Syrian refugees carry water containers as they walk through the Northern Jordanian Zaatari refugee camp

From this point on what is being published is directly from the forwarded email he sent our colleague weeks before. It starts with:

“My friend asked me to give him my input on the Syrian conflict. This is an amalgamation of the messages I sent him edited into an abstract of sorts.”
A few things you should know about the status quo of Syria before the revolution started:
1. Military police strolled the streets and were feared greatly by all civilians. They had basically complete free range to do whatever they wanted. They frequently beat people, mostly men and occasionally women, up simply for uttering anything anti-government, or simply to establish dominance and set an example. If our police in America did what they did on a proportional scale, the people of the US would already be on the verge of riots. Even when one black man got assaulted on video tape, L.A. went up in flames.
2. Bashar Al-Assad, the then and now "president" of Syria was "democratically elected". This election took place exactly fifteen minutes after his father ceased to be the president, and the voting booths were closely monitored by the aforementioned military police. The votes were not anonymous, and the ballots simply said "do you want Assad to be the president? Yes or no?". There were no other options. It seemed pretty obvious to the "voters" that they would be signing away their livelihoods and their families’ safety were they to refuse him. And thus, Bashar Al-Assad was hailed as a democratic leader in the Middle East.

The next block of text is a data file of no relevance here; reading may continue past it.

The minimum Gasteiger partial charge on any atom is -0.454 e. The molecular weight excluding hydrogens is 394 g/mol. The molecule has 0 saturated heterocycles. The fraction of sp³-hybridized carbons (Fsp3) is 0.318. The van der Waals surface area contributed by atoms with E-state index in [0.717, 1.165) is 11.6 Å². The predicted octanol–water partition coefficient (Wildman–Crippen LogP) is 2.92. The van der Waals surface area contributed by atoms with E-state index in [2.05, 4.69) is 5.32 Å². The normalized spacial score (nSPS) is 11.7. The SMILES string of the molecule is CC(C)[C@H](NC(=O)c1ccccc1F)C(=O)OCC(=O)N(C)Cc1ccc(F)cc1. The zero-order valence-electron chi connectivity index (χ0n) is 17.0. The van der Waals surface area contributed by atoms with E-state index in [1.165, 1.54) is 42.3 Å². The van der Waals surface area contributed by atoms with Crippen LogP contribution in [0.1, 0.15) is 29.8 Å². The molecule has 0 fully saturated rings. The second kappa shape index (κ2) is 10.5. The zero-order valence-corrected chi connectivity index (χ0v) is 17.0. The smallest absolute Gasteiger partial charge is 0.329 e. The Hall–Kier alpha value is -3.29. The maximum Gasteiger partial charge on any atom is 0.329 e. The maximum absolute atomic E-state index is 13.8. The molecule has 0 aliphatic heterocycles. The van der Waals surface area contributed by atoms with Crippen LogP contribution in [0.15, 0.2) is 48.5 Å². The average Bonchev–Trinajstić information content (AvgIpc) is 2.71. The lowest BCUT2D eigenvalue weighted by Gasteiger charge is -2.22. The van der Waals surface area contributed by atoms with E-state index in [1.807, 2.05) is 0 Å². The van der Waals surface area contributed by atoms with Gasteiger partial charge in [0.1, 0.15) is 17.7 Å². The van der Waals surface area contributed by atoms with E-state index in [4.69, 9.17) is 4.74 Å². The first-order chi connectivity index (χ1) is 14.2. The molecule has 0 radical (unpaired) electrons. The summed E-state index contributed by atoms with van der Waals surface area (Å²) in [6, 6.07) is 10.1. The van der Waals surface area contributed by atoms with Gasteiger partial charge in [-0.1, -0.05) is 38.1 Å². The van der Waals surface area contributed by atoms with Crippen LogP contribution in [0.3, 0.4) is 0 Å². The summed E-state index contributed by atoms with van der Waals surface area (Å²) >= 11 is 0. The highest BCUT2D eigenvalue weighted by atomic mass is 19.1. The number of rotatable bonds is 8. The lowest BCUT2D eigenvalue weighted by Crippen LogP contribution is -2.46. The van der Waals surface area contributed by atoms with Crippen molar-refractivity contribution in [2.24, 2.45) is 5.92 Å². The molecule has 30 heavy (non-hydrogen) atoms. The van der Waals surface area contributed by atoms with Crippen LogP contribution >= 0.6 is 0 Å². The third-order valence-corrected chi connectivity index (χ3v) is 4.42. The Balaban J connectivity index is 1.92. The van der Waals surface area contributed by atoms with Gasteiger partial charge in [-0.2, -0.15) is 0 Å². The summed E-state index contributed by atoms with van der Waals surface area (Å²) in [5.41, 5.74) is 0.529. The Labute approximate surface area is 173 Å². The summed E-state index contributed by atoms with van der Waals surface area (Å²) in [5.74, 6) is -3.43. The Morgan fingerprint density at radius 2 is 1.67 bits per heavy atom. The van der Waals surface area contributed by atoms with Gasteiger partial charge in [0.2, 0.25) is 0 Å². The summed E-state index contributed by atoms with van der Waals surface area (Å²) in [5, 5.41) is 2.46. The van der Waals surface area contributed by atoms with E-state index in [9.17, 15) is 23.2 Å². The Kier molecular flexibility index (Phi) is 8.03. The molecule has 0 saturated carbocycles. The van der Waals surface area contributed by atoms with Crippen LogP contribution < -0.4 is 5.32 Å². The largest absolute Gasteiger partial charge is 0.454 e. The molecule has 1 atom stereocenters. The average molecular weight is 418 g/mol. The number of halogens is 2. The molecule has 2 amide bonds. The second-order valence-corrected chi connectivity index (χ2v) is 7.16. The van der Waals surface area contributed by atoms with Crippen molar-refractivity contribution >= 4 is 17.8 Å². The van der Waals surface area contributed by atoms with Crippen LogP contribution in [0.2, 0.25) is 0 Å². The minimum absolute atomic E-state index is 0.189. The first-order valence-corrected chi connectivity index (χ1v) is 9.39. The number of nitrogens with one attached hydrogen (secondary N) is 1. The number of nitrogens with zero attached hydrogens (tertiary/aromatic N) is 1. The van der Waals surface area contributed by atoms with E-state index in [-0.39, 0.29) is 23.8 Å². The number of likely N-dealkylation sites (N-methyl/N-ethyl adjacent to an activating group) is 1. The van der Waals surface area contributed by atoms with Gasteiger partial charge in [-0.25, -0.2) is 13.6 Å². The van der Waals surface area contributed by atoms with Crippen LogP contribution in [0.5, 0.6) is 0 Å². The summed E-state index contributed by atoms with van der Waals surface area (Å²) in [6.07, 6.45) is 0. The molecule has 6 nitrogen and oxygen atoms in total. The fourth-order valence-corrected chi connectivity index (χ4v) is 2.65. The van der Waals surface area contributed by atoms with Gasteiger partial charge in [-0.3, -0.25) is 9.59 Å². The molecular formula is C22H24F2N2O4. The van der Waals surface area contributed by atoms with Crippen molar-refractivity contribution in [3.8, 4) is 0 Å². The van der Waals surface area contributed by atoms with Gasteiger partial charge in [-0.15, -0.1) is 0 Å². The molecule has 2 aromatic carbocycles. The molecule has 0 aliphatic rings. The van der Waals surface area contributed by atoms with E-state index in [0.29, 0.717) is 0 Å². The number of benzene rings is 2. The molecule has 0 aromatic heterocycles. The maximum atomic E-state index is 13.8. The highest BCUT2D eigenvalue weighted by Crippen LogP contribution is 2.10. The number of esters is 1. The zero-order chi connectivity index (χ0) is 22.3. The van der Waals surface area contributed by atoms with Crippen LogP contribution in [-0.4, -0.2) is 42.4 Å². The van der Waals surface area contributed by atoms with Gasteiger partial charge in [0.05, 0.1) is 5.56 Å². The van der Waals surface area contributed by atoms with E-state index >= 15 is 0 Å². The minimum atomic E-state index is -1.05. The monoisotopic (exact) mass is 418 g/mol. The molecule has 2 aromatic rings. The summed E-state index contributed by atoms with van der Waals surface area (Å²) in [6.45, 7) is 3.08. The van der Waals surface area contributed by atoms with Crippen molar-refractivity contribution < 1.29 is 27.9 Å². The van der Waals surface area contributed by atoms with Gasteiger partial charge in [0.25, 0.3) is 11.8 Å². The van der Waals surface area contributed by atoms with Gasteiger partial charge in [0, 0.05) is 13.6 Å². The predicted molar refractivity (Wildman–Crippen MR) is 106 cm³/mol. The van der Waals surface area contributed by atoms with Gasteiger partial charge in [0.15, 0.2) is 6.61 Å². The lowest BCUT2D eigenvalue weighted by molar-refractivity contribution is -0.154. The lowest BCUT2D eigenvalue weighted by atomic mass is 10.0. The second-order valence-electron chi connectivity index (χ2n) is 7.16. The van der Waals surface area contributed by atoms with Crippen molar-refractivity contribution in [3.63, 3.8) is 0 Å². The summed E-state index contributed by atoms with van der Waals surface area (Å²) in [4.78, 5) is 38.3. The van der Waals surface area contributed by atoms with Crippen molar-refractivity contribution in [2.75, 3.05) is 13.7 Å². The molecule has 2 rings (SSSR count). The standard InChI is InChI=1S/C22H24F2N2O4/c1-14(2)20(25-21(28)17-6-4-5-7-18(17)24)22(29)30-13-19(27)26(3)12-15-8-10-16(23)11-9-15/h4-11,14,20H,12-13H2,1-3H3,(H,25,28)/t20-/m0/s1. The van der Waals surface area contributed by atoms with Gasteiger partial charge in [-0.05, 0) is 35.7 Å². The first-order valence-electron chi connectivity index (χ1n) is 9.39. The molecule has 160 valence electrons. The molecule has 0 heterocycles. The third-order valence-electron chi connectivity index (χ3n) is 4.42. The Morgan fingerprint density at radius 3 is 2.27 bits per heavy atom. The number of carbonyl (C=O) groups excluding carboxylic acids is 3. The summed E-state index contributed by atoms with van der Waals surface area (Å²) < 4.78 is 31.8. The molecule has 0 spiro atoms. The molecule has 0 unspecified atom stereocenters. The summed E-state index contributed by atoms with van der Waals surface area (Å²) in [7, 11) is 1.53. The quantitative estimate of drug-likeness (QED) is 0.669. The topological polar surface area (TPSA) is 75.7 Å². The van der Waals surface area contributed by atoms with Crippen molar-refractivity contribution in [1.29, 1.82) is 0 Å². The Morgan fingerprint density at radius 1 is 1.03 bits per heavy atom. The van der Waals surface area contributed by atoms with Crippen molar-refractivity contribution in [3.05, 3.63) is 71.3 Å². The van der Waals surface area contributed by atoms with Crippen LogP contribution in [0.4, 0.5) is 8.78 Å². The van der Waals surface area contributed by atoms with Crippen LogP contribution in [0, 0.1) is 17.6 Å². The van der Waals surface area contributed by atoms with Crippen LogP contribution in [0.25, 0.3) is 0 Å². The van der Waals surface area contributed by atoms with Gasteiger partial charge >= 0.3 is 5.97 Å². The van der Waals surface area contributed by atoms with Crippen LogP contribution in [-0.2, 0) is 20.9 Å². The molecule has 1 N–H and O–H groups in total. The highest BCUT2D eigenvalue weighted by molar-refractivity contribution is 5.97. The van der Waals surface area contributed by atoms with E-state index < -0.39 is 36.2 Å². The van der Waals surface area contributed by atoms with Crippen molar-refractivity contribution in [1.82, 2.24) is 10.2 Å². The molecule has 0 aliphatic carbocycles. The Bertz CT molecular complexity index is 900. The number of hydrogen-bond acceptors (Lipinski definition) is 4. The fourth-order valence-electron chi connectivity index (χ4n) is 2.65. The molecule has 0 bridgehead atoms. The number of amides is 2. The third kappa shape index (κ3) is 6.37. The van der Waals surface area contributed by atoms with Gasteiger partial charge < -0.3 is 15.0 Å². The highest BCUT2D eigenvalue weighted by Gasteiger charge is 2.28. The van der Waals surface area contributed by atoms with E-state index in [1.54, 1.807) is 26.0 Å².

3. The taxes in the country were more than crushing to the local economy. A doctor in Syria after taxes would make less than a hallmark employee in America.
4. Bashar Al-Assad's father, Hafez Al-Assad quelled a rebellion from Hama, a city in Syria simply by killing 42,000 protesters outright with brute military force. Think Bush Sr., Bush Jr. Personally, it seems to me that Bashar is refusing to give up because he doesn't want to disappoint his father's name.

Now fast-forwarding to the current conflict: